Who's who in
Radio - TV

Radio - TV Mirror, September 1952
Page 67.
Gale Gordon beats the Robinson-Raphael [Larry
Robinson and Gerrianne Raphael] entrance into
show business by miles, for he made his first stage
appearance at the age of eight days. The offspring
of a great Vaudeville family (see next column at
right), Gale was born while his parents were on
tour and his proud father insisted on introducing
his son to the audience. Gale always wanted to
follow in his parents’ footsteps and got his first bit
part at fifteen dollars a week in “The Dancers.”
Since then he has been on the stage, screen, and
in radio, now devoting all his time to the
airwaves. Aside from the stage, Gale’s other great
passion is for travel. He spent five years in
London, fourteen in New York, and for the past
fifteen years has lived in Hollywood. In 1948, Gale
joined the U.S. Coast Guard, spending eighteen
months in the Pacific assigned to LST’s. The actor
is a writer of some merit, too. He has published
two books and two one-act plays. Painting is
another of Gale Gordon’s hobbies -- he sold his
first one to Bing Crosby’s guitarist. Gale’s
versatility can be recognized in two of the many
roles he plays. On Our Miss Brooks he is the
bombastic principal of Madison High School, and
in Halls of Ivy he is the lovable Mr. Merriweather of
the college’s Board of Managers. Gale is married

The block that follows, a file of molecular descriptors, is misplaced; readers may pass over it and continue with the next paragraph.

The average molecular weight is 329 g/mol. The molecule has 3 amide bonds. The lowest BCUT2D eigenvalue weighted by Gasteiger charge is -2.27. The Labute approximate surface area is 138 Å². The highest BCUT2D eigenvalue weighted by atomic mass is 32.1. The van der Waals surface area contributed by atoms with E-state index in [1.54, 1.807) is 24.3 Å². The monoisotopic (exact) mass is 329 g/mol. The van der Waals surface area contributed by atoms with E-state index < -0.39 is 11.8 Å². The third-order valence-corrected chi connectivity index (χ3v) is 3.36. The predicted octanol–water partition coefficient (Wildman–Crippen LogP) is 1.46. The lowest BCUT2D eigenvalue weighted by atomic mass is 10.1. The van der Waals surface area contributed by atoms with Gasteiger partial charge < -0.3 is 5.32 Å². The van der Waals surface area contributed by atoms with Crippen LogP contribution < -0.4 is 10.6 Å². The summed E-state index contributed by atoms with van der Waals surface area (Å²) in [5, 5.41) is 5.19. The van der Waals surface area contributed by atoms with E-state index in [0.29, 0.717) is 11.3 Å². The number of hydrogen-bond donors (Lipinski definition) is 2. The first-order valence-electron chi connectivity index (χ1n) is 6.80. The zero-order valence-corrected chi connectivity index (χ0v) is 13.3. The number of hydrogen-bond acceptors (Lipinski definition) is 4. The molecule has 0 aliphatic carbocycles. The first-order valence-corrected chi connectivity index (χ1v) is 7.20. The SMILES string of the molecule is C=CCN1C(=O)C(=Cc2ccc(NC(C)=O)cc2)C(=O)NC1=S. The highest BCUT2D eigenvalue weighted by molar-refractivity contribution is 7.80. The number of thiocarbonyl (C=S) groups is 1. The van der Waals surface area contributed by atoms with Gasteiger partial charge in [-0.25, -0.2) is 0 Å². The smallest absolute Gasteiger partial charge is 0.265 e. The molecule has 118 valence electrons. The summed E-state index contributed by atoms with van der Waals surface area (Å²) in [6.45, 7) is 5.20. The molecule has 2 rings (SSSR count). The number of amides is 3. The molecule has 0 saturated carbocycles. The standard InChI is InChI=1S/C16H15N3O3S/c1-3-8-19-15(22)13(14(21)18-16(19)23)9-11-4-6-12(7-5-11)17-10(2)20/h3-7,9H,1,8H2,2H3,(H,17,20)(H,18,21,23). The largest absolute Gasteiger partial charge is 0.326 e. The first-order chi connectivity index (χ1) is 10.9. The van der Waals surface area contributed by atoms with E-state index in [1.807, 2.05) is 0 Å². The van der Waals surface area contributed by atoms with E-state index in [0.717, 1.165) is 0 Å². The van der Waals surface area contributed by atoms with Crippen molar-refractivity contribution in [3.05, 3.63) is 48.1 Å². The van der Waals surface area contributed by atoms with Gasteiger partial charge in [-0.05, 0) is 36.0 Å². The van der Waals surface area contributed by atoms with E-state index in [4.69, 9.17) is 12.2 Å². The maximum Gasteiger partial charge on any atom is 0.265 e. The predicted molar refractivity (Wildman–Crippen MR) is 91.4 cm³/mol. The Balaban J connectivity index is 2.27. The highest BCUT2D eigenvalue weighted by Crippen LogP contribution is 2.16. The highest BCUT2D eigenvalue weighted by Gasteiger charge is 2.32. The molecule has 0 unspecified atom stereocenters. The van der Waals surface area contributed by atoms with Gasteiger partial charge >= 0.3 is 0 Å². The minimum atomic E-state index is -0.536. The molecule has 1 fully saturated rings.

to the former Virginia Curley -- an actress of
Born in Liverpool, England, Gloria Gordon began
studying voice at an early age. She made her
theatrical debut as a mezzo-soprano in Carl Rosa
opera productions. Switching from the more serious
side of the entertainment world to the light-hearted
musical comedy and vaudeville brackets, Gloria
played the famed Coliseum and Hippodrome theatres
in London. It was at the Hippodrome that she met an
American pantomimist and quick-change artist, name
of Charles T. Aldrich. She voyaged to Detroit to be
his bride. From that time on she was an American
citizen, and mighty proud of it. Gloria gave up the
stage for several years to raise her two children,
Gale and Jewell. In 1923, she returned to the stage in
Richard Bennett’s “The Dancers.” Gale appeared in
the same show, and it was then that mother and son
decided to take the same stage name. After
“Dancers” closed, Bennett organized a troupe to tour
the country in a skit called “To Let.” Gloria joined
the cast, made her first trip to Los Angeles in 1928 --
liked it so much she’s been living there ever since.
When she isn’t busy playing My Friend Irma’s landlady
Mrs. O’Reilly, she spends leisure hours making
household gadgets out of tin cans, and distributing
them amongst her many friends. Her companion is
Nuit, a pet spaniel.
Gale Gordon                                             Gloria Gordon